Bad weather is slowing the search for more victims and wreckage and for the plane's black boxes. Right now, we have a rare look into one of the few places in the world where flight data recorders are analyzed.

Here's CNN's Michael Holmes.


NEIL CAMPBELL, AUSTRALIAN TRANSPORT SAFETY BUREAU: This is our audio laboratory. It's a specially designed, screened room, so it's shielded.


CAMPBELL: That's right, outside signals, and as well, it's got very good soundproofing.

HOLMES: ... inside the Australian Transport Safety Bureau laboratory where Neil Campbell and his team forensically examine data recorders not just from planes but also trains even ships.

Now, the reality is there are very few countries in the world, just a handful of them, who have the technical know-how to work out what is inside one of these things. And this lab is one of those places. Boxes from other investigations, torn apart, burned, damaged in many ways suggest a tough assignment. But here they say the story of what happened is usually found.

CAMPBELL: A lot of our work is with undamaged recorders, and it is very easy to download them, perhaps as you would a USB memory stick.

HOLMES: But even with really damaged ones, your success rate in getting the information off is good.

CAMPBELL: Yes, we've always been able to recover the information from the recorders we've received.

HOLMES: He is a measured, cautious man, prerequisites for a job that involves not just knowledge, but patience, lots of patience.

CAMPBELL: From the flight-data recorder, we obtain a raw data file.

HOLMES: Just ones and zeros.

CAMPBELL: Which contains just ones and zeros.

HOLMES: The boxes contain a wealth of information, up to 2,000 separate pieces from the data recorder alone, high technology built into a waterproof, fireproof, shockproof shell. At the end of this complex train of information and analysis can be this, an animated representation of a tragedy, this one from a 2010 training flight, two dead after a simulated engine failure went wrong.

CAMPBELL: A lot of the symmetry which couldn't be controlled, and the aircraft ended up impacting the train unfortunately.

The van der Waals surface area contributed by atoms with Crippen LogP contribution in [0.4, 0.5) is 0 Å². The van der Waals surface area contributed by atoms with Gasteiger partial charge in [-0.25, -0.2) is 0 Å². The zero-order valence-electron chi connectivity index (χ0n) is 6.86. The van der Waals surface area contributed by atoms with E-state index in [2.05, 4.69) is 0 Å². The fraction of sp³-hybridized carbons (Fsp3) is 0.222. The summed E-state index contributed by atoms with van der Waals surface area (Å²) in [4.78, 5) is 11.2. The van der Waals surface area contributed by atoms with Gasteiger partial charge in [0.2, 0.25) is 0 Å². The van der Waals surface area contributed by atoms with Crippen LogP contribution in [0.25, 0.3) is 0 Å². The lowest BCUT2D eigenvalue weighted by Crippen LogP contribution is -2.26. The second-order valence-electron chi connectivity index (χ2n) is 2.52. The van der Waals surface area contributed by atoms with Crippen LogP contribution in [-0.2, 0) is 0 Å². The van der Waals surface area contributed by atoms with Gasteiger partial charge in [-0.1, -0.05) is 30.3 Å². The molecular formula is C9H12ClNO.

HOLMES: And you're able to recreate this thing from the black boxes?

CAMPBELL: That's right. This is based on flight-data recorder information.

HOLMES: The size of the boxes is deceptive in some ways, the vast majority of it containing technology that supports the brain buried deep within, surprisingly small, but containing everything that Neil Campbell needs on a handful of computer chips. In a box this big, that's what you need.

CAMPBELL: Yes, that's the crucial bit.


KEILAR: CNN's Michael Holmes reporting there.

And let's bring our guests back in.

We have CNN law enforcement analyst Tom Fuentes, CNN safety analyst David Soucie and CNN aviation analyst Miles O'Brien.

Miles, when we were back in March, there was this urgency about MH370, about finding the black box before the battery on the pinger went out. Here you have more shallow water, so is there as much urgency here to find that black box?

O'BRIEN: Well, 30 days is 30 days. But I suspect we're honing in on this location much more -- with much more alacrity, obviously, than MH370. Here we are months later, and not a single piece of floating wreckage has turned up anywhere, which is just so extraordinary, even considering the drift patterns, given where we think it might be.

So, yes, there's time to be methodical, not put crews in harm's way in horrible weather unnecessarily and get to these black boxes in a timely manner and yet a safe manner. That's what I think is the approach right now.

KEILAR: Tom, when the searchers find the black boxes and investigators start going over them, what's the first thing they will be looking for?

FUENTES: Well, two things.